Baseball lost sight of the common fan amid the gold rush of the past decade, the rush to build palaces (like the new Yankee Stadium shown above) that spit out gold from luxury suites and dugout seats and baseline clubs. It is too bad baseball needed a recession to realize the pendulum had swung too far toward the rich, too far from the kids. But baseball woke up to its greed this spring, frightened into action by the prospect of plummeting attendance. Commissioner Bud Selig welcomed the new season by instituting a fan value program in which every team will offer discounts and promotions, with a special emphasis on families and children. "I'm really proud of the clubs," Selig said.

However, in view of the average price of a ticket, it appears that we could focus on families and children a good bit more. Listed below we have the average price per ticket at major league stadiums for 2008 and 2009. Teams listed from highest to lowest for 2009:

Team ---- 2009 ---- 2008

New York Yankees $72.97 $41.40
Boston Red Sox 50.24 48.40
Chicago Cubs 47.75 42.49
New York Mets 36.99 34.08
Chicago White Sox 32.28 30.28
Philadelphia Phillies 31.10 28.14
Washington Nationals 30.63 25.00
DODGERS 29.66 29.66
St. Louis Cardinals 29.43 29.32
Houston Astros 28.73 28.73
Detroit Tigers 27.38 25.28
Seattle Mariners 25.53 25.29
Oakland Athletics 24.31 29.20
Baltimore Orioles 23.42 23.85
San Francisco Giants 23.28 22.06
Cleveland Indians 22.12 25.72
Minnesota Twins 21.70 20.68
Milwaukee Brewers 20.98 19.88
ANGELS 20.05 20.78
San Diego Padres 20.01 27.43
Colorado Rockies 19.50 19.50
Texas Rangers 19.41 18.01
Kansas City Royals 19.38 17.54
Cincinnati Reds 19.19 19.41
Toronto Blue Jays 19.10 28.73
Florida Marlins 19.06 18.69
Tampa Bay Rays 18.35 17.23
Atlanta Braves 17.05 17.05
Pittsburgh Pirates 15.39 17.07
Arizona Diamondbacks 14.31 15.96
MLB average 26.64 25.43

Source: Team Marketing Report

The "most spectacular yacht ever built"


Pelorus is owned by Russian billionaire Roman Abramovich and is probably the most spectacular yacht ever built The yacht contains five star dining, sports centers, diving center, submarines, personal watercrafts, theatre, pool, and everything else you would imagine on a state-of-the-art luxury yacht. The distinct look of Pelorus is its battleship like lines and hull design.

The "glazed diamond shaped pinnacle"

The Trump International Hotel & Tower in Dubai will be the tallest structure on Palm Jumeirah and is expected to be completed in summer 2011. The skyscraper will have 399 freehold residential apartments and a 378-room hotel. It is a 62-story, stainless steel and glass masterpiece of architecture. It will also be a huge challenge for engineers. The towers stand on a four-story bisected podium structure converging at the 40th-floor to create the building’s glazed diamond shaped pinnacle.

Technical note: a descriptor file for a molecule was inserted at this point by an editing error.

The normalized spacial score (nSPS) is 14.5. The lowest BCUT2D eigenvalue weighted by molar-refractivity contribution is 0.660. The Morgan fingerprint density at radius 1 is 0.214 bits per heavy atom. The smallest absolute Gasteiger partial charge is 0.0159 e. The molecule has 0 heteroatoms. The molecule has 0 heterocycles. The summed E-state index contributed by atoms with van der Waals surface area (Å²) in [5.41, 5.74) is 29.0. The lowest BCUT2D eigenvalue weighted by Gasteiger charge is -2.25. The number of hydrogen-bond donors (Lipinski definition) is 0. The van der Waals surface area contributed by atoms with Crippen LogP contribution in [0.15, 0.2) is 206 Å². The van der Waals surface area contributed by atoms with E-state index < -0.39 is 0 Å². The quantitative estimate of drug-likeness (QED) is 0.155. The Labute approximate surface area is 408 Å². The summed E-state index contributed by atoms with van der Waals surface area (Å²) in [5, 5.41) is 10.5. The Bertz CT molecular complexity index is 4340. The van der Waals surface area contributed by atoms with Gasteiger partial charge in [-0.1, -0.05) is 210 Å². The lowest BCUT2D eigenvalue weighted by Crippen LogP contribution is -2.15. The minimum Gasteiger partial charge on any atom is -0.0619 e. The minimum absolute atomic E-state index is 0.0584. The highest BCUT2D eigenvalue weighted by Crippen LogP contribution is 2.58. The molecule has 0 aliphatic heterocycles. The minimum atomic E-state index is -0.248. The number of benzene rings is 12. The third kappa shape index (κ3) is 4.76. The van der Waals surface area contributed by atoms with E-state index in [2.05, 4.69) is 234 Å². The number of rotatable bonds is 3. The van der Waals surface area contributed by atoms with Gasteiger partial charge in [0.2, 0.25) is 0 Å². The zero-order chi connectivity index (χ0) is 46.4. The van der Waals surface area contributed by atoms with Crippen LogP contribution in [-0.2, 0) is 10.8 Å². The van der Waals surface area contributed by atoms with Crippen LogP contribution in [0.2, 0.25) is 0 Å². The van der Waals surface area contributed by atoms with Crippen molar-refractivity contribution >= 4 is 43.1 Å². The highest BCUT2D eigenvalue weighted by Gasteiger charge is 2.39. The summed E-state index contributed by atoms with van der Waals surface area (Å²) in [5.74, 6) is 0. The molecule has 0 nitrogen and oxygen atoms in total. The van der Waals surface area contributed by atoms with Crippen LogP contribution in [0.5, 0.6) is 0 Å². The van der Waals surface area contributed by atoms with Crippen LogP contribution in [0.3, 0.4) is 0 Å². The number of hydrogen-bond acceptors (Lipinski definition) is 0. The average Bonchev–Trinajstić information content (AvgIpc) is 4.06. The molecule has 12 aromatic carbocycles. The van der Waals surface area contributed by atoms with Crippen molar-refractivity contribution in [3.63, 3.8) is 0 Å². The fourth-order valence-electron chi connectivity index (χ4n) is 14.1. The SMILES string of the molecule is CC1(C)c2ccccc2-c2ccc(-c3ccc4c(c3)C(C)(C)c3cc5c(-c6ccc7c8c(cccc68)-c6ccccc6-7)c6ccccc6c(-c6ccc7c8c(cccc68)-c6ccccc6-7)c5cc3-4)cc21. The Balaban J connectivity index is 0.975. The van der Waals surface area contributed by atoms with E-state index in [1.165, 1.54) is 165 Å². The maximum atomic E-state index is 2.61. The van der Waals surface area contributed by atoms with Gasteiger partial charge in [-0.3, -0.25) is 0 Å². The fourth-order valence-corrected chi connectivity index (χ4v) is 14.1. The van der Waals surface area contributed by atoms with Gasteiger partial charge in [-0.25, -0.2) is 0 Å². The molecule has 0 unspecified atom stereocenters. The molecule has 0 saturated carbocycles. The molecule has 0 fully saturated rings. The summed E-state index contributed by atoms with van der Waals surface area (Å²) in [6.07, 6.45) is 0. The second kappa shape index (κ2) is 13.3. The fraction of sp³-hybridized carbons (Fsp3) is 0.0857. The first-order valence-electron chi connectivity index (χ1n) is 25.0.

"spectacular phenomenon"

Near Tonga’s capital Nuku’alofa, an underwater volcano has been shooting smoke, ash, steam, etc for thousands of feet, and the good thing is the islanders are not threatened by this. Still, it remains such a spectacular phenomenon that scientists just had to inspect it and make a photo shoot. Pictures from boston.com.

You can't beat Natural Beauty

Angel falls is the tallest waterfall in the world, measuring 979 meters. It is located in the Canaima National Park, in the Gran Sabana region of Bolivar State, Venezuela.


Sunset Extroidinaire by Julie Zickefoose



Spectacular "Spectacular"


The Palm Jumeirah is a Palm-shaped artificial island situated off the Jumeirah coast of Dubai, in the United Arab Emirates. It was entirely created using land reclaimation which will artificially create a total of 520km of beachline. It is also currently the world’s largest man-made island.

The recent opening party for the Atlantis Palm Jumeirah was incredibly spectacular. It has been said to have been the world’s biggest firework display, a milion rocket firework display with 100 computer-guided rockets makes it 7 times bigger than the opening of Beijing Olympics, which was the largest firework display until this spectacular came along.

"Green Mean Machine"

The Globetrotter by Harsha Ravi is a lightweight plastic vehicle of the future packed full of ecological innovations. It takes less energy to produce and runs mostly on solar power. Creative environmental strategies include a nano-paper battery and solar absorbing nano-paint, airless tires and a composite car body using mostly corn-based materials. For his efforts, Ravi won the Australian Young Designer of the Year Award for “innovation, intelligence of design, visual impact and form, functionality, quality, ergonomics, semantics, safety, and environmental considerations.”

"A Hole in One"

Chandelier Tree is a three hundred foot Redwood tree in California which had a hole carved into it nearly a century ago. While such an intrusion on a magnificent tree would likely not be tolerated today at the time the novelty was considered worthwhile so that a car could pass right through a six foot hole at the base.

Saturday, April 11, 2009